Doctor insights on:
How Do I Get A Contact Literally Stuck To My Eye Out
Carefully: If you cannot remove the contact and you cannot get someone else to get it out for you, you may be able to get one of the small suction cups made for this and remove the contact. If that fails, you cannot flush it out or flip it out or "pinch it out" then you may have to seek medical care from your eye care professional or pcp or urgent care center. ...Read more
Depends: If it is a hard contact, you could get a small suction device that you can get at a local optometry office or pull your eyelid to the side and blink it out. If it is a soft contact, you can move the lens with your finger up or down or to the side and squeeze it out with your fingers. If you think it is stuck under the eyelid somewhere and can't get it out, see your eye doctor. ...Read more
Rinse: Try using your contact lens solution (if it is an 'all in one') to rinse out the lens. If that does not work, you may need to come to the eye doctor and have them find and remove it. Occasionally, we see patients who actually do not have the lens still in, but the eye is irritated from the attempts to remove it! ...Read more
Dry, allergy, tight: Contact lens make dry eye worse, allergy to solution or contact and tight contacts can make your eye red. Its best to wear for a shorter time period and use dialy contact lenses. Please make sure you have the right fit. ...Read more
Wet surface of eye: As a contact lens wearer having had this happen, it is frustrating. Remain calm. Find some wetting solution or viscous artificial tear solution and rins.E the eye. Usually contacts get stuck when the eye is very dry, so this works. For rgp lenses, sometimes the tiny suction cup can be used. Try irrigation first. ...Read more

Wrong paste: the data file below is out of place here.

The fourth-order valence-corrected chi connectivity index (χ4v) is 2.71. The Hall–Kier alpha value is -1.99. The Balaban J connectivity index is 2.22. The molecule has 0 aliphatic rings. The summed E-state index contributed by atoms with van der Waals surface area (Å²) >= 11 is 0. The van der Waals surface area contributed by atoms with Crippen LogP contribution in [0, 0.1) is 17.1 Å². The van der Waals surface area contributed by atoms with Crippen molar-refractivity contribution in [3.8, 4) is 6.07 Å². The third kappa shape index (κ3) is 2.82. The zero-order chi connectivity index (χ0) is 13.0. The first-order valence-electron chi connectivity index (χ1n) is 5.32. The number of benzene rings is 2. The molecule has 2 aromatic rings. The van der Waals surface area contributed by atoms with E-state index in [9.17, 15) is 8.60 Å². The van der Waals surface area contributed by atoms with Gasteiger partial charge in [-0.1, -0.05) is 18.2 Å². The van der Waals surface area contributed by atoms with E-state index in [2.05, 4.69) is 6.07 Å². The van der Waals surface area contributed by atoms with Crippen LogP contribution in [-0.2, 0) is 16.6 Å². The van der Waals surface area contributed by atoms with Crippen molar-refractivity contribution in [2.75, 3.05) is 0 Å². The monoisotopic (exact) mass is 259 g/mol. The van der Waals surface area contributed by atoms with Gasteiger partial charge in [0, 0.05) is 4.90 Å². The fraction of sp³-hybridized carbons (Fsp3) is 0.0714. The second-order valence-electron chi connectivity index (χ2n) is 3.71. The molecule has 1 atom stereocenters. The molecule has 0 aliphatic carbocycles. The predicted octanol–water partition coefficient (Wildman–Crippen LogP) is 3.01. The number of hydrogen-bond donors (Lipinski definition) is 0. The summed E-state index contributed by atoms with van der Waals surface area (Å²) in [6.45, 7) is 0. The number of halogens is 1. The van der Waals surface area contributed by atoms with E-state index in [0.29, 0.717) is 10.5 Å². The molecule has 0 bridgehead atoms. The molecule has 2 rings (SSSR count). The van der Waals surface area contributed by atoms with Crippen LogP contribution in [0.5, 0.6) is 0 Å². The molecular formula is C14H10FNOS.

Contacts: See and eye specialist. It may be out, but you may have scratched your eye by continuing to remove it, or caused and infection. It may still be in there, you need examined. You can try pulling your upper lid out and down over you lower lid and letting go to see if the flushes it out, or you could have a friend look in your eye for it. Otherwise get examined. ...Read more
Not available: All contact lenses, including ones that change eye color, are available only by prescription. ...Read more
Check vision: A centered contact lens will give effective vision. "Stuck" contact lenses generally migrate to the upper , outer quadrant of the eye . First try adding any kind of eyedrop to flush out the eye and frequently the contact as well. If not, then lift up the upper, outer portion of the lid, while you look down and in for 10-15 seconds. This will cause the lens to migrate out of its suck position. ...Read more
Can contact lense dry up and get suck 2 d white of eye if so wud this hurt and wud u notice this.?
Diff question: I'm not sure what you're asking here, but yes, if you leave a contact lens in for too long, it can adhere to the eyeball. This can cause difficulty getting it out, and lead to a corneal abrasion. It is critical to follow directions carefully and to remove lenses if your eyes are getting irritated even if you should be able to keep them in for a few more hours. ...Read more
Contact lens: are my eyes too small or do I have to get used to not blinking when I put them on? Something's not working.
I have worn contacts for 18 years- my eyes are fine when i wear them, but have dry eyes when i don't. If i stop wearing them, will my eyes get better?